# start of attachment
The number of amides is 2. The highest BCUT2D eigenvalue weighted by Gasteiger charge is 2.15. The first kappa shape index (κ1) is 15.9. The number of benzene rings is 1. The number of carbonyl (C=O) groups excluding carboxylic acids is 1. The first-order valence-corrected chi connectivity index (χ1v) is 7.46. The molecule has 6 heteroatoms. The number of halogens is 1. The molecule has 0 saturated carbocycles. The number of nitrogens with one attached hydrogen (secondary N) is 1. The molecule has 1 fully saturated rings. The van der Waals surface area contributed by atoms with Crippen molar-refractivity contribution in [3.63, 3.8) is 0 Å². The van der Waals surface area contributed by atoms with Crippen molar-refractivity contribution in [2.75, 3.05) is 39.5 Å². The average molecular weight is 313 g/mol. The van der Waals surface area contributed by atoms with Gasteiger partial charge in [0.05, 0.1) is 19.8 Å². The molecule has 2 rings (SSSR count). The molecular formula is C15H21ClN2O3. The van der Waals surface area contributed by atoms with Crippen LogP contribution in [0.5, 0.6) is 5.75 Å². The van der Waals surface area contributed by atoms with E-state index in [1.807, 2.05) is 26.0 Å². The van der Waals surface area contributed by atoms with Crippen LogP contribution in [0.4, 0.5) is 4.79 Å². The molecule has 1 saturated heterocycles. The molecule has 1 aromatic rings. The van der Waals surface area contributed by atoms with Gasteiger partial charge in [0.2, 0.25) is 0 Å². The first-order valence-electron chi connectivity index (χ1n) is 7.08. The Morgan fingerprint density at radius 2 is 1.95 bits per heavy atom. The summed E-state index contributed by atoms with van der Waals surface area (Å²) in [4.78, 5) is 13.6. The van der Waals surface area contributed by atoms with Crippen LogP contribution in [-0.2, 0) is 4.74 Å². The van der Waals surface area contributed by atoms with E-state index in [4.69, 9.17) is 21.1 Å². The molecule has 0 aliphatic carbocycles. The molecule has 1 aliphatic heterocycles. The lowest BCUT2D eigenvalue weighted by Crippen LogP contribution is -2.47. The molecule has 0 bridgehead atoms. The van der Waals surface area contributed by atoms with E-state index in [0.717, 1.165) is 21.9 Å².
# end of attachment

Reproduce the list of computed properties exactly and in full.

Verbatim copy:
The number of amides is 2. The highest BCUT2D eigenvalue weighted by Gasteiger charge is 2.15. The first kappa shape index (κ1) is 15.9. The number of benzene rings is 1. The number of carbonyl (C=O) groups excluding carboxylic acids is 1. The first-order valence-corrected chi connectivity index (χ1v) is 7.46. The molecule has 6 heteroatoms. The number of halogens is 1. The molecule has 0 saturated carbocycles. The number of nitrogens with one attached hydrogen (secondary N) is 1. The molecule has 1 fully saturated rings. The van der Waals surface area contributed by atoms with Crippen molar-refractivity contribution in [3.63, 3.8) is 0 Å². The van der Waals surface area contributed by atoms with Crippen molar-refractivity contribution in [2.75, 3.05) is 39.5 Å². The average molecular weight is 313 g/mol. The van der Waals surface area contributed by atoms with Gasteiger partial charge in [0.05, 0.1) is 19.8 Å². The molecule has 2 rings (SSSR count). The molecular formula is C15H21ClN2O3. The van der Waals surface area contributed by atoms with Crippen LogP contribution in [0.5, 0.6) is 5.75 Å². The van der Waals surface area contributed by atoms with E-state index in [1.807, 2.05) is 26.0 Å². The van der Waals surface area contributed by atoms with Crippen LogP contribution in [0.4, 0.5) is 4.79 Å². The molecule has 1 saturated heterocycles. The molecule has 1 aromatic rings. The van der Waals surface area contributed by atoms with Gasteiger partial charge in [0.2, 0.25) is 0 Å². The first-order valence-electron chi connectivity index (χ1n) is 7.08. The Morgan fingerprint density at radius 2 is 1.95 bits per heavy atom. The summed E-state index contributed by atoms with van der Waals surface area (Å²) in [4.78, 5) is 13.6. The van der Waals surface area contributed by atoms with Crippen LogP contribution in [-0.2, 0) is 4.74 Å². The van der Waals surface area contributed by atoms with E-state index in [4.69, 9.17) is 21.1 Å². The molecule has 0 aliphatic carbocycles. The molecule has 1 aliphatic heterocycles. The lowest BCUT2D eigenvalue weighted by Crippen LogP contribution is -2.47. The molecule has 0 bridgehead atoms. The van der Waals surface area contributed by atoms with E-state index in [0.717, 1.165) is 21.9 Å².